Walsh to Dot Board of Trade: ‘Growth’ means opportunities

Lauren Dezenski, Reporter Staff
Jun. 5, 2014

Over the next decade, Dorchester, Mattapan, and Roxbury will be the ripest places in the city for growth. That was the message from Mayor Martin J. Walsh, who told the Dorchester Board of Trade last Thursday that it will be up to the business community to embrace changes in their neighborhoods. And growth, he said, will offer opportunities and economic development.

“Issues around housing and development will come up,” he said, “and “we’ll make sure to take care of that.”

In a speech delivered to nearly 300 business owners in attendance at Venezia Restaurant in Port Norfolk for the board’s annual Mayor’s Luncheon, Walsh outlined some of the pro-business changes that his administration has made thus far, including moves to lift the city’s liquor license cap, an overhaul of the inspectional services department, improvements in public works such as trash pickup and snow plowing, and initiatives to expedite the city’s permitting process.

Walsh energized his polite audience when he said he was going off script to talk about what he sees for Dorchester’s future. Considering the big changes in store along Morrissey Boulevard, including the sale of The Boston Globe property, as well as development along Dorchester Avenue, “growth can be a good thing,” Walsh said. Especially, he added, for long-term and family-owned businesses.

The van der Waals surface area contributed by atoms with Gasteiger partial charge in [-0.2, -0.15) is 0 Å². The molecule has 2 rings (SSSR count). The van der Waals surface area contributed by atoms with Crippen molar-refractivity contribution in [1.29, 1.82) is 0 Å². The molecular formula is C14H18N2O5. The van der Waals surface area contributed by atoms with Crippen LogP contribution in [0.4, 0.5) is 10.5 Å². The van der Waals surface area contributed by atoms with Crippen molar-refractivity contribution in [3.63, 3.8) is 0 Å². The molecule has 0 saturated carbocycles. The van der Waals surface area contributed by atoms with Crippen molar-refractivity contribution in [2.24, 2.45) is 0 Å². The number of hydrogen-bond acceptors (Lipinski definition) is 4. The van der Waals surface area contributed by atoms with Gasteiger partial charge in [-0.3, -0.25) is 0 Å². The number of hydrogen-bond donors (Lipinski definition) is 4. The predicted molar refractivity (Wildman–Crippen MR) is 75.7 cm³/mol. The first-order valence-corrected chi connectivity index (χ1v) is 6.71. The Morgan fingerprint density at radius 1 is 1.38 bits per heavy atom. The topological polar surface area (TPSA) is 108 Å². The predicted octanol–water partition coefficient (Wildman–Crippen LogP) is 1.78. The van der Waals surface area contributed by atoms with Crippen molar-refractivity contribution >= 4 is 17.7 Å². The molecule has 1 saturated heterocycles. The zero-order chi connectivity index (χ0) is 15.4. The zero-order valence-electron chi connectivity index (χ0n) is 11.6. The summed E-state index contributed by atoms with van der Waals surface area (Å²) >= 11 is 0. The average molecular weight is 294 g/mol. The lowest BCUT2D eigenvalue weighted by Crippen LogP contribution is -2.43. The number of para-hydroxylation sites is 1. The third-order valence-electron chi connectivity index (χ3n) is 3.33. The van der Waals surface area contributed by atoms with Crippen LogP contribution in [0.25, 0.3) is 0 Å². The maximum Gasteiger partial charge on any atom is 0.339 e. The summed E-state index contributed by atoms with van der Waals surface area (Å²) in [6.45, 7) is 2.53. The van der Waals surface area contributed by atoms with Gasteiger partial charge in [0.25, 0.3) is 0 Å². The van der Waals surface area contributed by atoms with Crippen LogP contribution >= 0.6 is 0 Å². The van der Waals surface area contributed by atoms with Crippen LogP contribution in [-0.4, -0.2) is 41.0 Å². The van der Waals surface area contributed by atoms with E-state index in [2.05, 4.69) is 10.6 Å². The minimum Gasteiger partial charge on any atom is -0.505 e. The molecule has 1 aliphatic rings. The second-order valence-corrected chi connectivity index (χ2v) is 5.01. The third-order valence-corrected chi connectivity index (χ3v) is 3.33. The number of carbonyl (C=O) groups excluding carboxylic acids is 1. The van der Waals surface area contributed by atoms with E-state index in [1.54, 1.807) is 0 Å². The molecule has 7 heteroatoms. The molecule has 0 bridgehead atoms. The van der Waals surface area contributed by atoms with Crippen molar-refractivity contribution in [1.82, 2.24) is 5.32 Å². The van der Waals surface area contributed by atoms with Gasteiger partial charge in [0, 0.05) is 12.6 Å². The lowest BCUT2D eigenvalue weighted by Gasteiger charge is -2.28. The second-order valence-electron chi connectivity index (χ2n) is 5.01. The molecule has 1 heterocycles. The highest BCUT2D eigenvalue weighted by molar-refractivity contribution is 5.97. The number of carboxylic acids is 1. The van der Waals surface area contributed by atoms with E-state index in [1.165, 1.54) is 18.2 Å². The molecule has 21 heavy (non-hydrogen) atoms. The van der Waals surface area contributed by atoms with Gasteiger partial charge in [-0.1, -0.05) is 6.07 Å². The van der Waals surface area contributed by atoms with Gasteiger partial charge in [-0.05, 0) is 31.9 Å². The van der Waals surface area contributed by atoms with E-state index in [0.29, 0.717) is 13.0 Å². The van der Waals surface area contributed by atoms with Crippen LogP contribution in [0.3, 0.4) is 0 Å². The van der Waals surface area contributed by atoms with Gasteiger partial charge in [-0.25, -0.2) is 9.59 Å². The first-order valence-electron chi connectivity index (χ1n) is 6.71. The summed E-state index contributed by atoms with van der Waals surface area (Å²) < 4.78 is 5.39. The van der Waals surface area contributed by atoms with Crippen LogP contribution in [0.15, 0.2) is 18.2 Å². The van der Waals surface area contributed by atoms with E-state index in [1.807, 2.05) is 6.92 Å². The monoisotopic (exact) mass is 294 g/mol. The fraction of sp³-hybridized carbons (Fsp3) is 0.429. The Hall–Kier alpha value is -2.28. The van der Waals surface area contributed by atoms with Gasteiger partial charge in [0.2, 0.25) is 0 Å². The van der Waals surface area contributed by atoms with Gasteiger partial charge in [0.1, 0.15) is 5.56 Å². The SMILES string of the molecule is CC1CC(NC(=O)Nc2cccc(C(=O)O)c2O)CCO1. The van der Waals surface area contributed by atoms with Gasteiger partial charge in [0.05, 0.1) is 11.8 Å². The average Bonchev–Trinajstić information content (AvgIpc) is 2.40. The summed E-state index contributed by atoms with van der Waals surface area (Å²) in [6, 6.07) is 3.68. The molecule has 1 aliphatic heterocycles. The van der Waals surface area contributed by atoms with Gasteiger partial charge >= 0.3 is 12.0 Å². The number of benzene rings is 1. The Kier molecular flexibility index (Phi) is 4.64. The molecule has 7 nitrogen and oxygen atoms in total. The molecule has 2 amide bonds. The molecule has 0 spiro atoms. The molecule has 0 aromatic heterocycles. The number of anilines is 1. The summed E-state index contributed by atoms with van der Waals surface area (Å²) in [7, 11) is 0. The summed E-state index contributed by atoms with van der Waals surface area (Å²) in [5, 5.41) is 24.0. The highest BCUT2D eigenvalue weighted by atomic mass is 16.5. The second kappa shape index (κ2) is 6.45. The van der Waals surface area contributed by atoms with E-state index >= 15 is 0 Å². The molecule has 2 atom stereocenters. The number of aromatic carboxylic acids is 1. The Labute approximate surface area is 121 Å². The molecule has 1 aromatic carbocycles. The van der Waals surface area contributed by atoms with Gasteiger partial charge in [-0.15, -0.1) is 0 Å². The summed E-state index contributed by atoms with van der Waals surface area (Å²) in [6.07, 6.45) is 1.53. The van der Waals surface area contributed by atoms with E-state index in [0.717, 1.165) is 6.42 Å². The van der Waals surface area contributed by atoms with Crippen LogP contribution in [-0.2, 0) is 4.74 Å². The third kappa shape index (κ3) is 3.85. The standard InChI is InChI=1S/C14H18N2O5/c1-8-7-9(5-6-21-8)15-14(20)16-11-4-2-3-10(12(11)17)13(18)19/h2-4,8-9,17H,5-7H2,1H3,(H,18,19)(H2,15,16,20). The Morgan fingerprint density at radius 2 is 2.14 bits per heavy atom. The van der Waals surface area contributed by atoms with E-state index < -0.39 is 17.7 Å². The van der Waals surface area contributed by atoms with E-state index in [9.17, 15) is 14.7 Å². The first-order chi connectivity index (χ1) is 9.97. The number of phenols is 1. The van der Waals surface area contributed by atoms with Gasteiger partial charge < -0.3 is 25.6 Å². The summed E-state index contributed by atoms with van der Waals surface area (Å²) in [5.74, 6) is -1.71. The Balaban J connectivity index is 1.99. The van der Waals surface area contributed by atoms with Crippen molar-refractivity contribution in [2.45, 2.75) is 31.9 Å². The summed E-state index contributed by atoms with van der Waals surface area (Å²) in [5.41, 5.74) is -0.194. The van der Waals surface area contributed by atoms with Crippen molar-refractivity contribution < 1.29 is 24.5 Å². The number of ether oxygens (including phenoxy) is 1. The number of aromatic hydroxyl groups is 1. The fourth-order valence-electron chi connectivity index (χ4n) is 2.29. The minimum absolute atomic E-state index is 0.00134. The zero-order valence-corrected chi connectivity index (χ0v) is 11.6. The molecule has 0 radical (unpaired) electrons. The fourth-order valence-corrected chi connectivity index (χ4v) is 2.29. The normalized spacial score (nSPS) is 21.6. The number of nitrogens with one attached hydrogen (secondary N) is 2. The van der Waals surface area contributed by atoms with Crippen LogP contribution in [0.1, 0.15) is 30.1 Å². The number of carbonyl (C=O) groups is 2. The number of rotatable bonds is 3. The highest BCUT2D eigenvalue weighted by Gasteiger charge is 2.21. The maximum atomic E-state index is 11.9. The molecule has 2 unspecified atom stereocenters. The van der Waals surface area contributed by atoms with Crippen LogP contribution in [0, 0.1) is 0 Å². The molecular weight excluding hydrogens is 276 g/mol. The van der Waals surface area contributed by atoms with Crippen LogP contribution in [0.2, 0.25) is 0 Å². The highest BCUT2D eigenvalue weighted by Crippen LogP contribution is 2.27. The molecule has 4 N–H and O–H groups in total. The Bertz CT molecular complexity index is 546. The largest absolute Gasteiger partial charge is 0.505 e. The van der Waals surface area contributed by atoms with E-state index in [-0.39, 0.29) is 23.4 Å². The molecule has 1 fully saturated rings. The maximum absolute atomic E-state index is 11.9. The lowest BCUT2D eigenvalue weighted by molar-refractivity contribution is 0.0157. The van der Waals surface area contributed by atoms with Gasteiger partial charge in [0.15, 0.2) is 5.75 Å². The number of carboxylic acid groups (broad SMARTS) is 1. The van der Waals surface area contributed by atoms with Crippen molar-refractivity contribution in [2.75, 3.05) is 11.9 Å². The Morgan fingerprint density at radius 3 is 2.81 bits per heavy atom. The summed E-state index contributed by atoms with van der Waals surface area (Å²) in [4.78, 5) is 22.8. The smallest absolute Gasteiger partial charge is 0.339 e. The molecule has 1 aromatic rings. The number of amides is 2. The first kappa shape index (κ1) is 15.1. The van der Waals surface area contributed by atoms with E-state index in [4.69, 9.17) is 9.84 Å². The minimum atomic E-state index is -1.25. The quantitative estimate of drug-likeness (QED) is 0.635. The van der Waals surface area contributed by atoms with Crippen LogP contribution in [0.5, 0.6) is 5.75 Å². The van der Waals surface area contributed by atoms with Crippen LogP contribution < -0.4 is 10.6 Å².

While conceding that the Boston Redevelopment Authority “needs changes,” including the consolidation of economic development back under the BRA umbrella, the solution will ultimately prove beneficial for the neighborhood, especially, he said over the next ten years.
“I talk about the growth and the Innovation District as it continues to grow and growth in the Downtown Crossing area as it continues to grow, and we talk about growth in Fenway area and Copley Square area. We’re also looking at growth in the neighborhoods,” he said.”

An added benefit? Jobs.

“When new companies come here, the companies are also going to employ people that live in the neighborhood.”

As he stood in front of the restaurant’s windows with views of the Boston skyline rising from the mouth of the Neponset River, Walsh asked the crowd to think ahead with open minds. “I want you, business leaders, to keep your eyes out, to let people know that Dorchester is open for business.”